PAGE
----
The Toronto Maple Leafs used their first round pick in 2005, 21st overall, to select highly touted Finnish goaltender Tuukka Rask. Rask is a product of the Ilves organization in the Finnish SM-Liiga.
The Savonlinna native has explosive speed between the pipes, getting across the net with lightning movement. He gets into the butterfly position quickly and has the ability to pop back to his feet instantly. His nature speed and reflexes, as well as his ability to keep himself angled towards the shooter, give his team the ability to win almost every night, even when his team is outclassed. He was widely considered to be the goaltender most likely to steal your team wins in the 2005 draft, although there have been questions about his consistency and his stamina.
Rask was selected to represent Finland at the 2006 World Junior Championships in Vancouver, BC. After starting the first game in net for Finland, a 5-1 loss at the hands of Canada, 18-year-old Rask found himself watching from the bench for a 6-5 loss to the American team while 19-year-old Karri Ramo (TB) played instead. At this point, the goaltender who gets the next start is uncertain.
HF: How are you doing this year playing in the Finnish league?
TR: Oh, good, I am satisfied. I have played 15 games thus far; save percentage is .92-something, so I am satisfied.
HF: How would you describe your style in net?
TR: I think, hybrid, with more butterfly style. I can also play standup if it is needed.
HF: You try to play more of a positional game than a scrambling game?
TR: Yeah, yeah. I try to be calm, stay in right position.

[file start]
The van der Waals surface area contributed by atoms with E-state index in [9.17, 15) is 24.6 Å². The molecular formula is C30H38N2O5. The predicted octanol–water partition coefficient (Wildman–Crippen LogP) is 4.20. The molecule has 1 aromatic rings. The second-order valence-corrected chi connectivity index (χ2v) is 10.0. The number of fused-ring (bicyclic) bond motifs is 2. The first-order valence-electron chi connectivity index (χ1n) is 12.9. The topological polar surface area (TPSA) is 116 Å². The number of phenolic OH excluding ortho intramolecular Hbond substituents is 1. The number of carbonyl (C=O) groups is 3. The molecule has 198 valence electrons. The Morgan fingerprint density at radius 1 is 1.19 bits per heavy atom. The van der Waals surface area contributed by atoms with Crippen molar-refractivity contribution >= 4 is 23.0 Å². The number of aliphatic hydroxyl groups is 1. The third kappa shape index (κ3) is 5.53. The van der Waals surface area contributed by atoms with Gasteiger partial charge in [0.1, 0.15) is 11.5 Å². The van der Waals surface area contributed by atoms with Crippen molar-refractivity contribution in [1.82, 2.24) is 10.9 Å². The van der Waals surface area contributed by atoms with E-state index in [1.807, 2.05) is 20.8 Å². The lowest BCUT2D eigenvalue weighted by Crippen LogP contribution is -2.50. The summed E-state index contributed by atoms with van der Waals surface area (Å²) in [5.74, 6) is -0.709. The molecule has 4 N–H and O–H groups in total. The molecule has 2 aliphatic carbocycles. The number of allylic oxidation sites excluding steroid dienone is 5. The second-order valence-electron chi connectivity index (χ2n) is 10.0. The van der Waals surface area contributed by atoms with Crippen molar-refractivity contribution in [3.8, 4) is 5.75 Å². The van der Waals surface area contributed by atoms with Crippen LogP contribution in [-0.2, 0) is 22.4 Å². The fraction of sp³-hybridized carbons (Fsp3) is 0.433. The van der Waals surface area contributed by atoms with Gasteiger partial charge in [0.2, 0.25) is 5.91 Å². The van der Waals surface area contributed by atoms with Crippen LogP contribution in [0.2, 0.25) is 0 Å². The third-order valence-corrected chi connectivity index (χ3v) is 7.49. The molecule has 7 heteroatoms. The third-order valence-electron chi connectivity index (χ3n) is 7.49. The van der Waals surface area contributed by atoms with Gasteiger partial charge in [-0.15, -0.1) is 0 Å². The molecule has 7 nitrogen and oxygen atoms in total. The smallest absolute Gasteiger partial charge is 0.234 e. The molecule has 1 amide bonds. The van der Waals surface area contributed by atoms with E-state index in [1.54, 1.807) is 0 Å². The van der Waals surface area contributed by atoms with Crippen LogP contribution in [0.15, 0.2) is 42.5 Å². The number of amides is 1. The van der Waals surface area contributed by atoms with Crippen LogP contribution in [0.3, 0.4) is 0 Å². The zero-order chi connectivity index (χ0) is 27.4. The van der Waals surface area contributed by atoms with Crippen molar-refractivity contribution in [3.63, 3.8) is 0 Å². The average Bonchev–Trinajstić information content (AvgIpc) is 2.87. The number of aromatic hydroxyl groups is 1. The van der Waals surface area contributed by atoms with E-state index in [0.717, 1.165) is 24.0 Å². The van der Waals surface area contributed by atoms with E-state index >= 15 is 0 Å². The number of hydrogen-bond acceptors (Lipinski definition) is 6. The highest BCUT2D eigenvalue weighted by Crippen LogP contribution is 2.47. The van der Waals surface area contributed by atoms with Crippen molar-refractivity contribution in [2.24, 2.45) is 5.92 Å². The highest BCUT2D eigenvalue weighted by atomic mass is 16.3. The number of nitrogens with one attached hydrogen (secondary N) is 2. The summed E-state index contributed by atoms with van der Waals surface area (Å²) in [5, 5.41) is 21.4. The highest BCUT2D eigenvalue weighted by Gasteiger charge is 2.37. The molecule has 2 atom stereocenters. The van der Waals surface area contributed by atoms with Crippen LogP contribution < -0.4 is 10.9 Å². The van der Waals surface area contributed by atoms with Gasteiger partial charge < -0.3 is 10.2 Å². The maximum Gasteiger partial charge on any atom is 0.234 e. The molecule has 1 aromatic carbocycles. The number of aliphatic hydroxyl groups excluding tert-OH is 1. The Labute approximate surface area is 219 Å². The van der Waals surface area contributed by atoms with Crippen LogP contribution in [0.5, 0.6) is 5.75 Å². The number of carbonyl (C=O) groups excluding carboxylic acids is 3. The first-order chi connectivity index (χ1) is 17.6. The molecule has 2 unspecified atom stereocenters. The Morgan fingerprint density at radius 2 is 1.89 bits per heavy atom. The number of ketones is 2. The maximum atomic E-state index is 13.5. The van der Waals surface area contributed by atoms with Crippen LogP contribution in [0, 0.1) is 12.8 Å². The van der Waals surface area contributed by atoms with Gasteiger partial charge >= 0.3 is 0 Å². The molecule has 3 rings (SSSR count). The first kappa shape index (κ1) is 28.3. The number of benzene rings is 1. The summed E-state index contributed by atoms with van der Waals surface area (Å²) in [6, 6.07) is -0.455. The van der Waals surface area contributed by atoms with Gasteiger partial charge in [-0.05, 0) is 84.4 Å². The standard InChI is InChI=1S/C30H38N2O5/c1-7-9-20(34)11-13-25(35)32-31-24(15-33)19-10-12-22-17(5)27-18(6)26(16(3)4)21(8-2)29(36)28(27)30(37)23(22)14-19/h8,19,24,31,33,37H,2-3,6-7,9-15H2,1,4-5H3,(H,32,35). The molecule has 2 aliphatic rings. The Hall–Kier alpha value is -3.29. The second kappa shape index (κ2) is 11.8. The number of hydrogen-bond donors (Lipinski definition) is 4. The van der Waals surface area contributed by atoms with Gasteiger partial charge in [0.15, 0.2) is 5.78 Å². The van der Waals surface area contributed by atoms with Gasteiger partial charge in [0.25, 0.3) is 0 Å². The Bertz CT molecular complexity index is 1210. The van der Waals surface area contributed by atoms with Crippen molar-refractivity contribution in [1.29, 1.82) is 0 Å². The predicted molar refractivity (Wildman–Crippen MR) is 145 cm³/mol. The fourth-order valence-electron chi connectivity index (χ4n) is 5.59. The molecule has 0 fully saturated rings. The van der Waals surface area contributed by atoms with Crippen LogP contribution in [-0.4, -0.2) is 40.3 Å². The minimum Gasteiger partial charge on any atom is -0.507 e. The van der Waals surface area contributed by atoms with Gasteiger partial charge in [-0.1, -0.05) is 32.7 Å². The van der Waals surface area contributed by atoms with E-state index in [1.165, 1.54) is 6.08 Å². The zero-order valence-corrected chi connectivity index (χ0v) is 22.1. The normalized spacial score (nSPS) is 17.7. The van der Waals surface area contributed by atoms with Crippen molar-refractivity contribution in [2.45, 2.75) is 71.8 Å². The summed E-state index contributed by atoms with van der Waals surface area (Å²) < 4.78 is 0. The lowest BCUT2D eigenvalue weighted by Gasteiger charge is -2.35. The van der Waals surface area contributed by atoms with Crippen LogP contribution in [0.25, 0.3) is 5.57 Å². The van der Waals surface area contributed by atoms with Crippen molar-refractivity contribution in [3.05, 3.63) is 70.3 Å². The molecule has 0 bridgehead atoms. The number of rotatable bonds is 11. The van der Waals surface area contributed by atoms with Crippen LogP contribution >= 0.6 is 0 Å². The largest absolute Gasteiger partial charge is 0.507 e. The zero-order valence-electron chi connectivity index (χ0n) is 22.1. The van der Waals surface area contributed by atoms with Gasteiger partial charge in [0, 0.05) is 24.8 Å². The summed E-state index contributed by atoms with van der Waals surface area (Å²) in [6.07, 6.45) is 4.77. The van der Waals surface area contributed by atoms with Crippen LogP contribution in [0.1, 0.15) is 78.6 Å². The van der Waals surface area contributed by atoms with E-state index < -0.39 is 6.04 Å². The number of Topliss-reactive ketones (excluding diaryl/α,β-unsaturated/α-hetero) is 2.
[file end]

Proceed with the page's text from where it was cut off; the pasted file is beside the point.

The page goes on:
HF: Are you going to play the next game for Finland?
TR: I don’t know, they haven’t told me. They haven’t told us yet. Tomorrow probably.
HF: How did it feel to be drafted by the Toronto Maple Leafs?
TR: Of course, really excited, great organization. It couldn’t be any better.
HF: Ed Belfour appears to be in his final few seasons, meaning that the starting job is going to be wide open in Toronto soon. Do you see yourself as the immediate replacement for Belfour?
TR: Well, actually I knew that before the draft. I knew that he’s old guy and not going to play so many more years. But I don’t know, we’ll see.
HF: How closely are you currently following the Maple Leafs?
TR: Yeah, we can see those games from satellite TV.
HF: Who was your favorite team before the Leafs drafted you?
TR: I didn’t have any, I didn’t have any. No.
HF: Right now Finland is producing some of the best goaltending talent in the world. Miika Kiprusoff in the NHL and then two of the best young goalies in the NHL with Hannu Toivonen and Kari Lehtonen. Why do you think so many good goalies are coming out of Finland right now?
TR: That’s a hard question. I don’t have any answer, any good answer. I don’t know. We’re just good (laughing).
HF: Who do you believe is the best forward playing in this tournament?
TR: Best forward? There are lots of good forwards. I can’t name one. All those Canadian guys who played yesterday are good and this year these guys today (USA), they’re all good forwards.
HF: How did you start out playing as a goaltender when you were a child?
TR: This is kind of obvious choice for me because my grandfather was a goalie, so it came to me. I’ve always been a goalie.
HF: How do you think the new goaltending rules affect you?
TR: I think that that’s not so bad for a goalie. It doesn’t bother so much, you get used to that with time. I don’t know, I don’t know. We don’t have those smaller pads in Finland, that comes next year, so I don’t know about those. It could be good.
HF: So you still haven’t played with the smaller pads?
TR: No, no I haven’t.
HF: Do you have any idea where you’re going to be playing next year?
TR: No, not yet, no. Hopefully North America.
Copyright 2005 Hockey’s Future. Do not reprint or otherwise duplicate without permission of the editorial staff.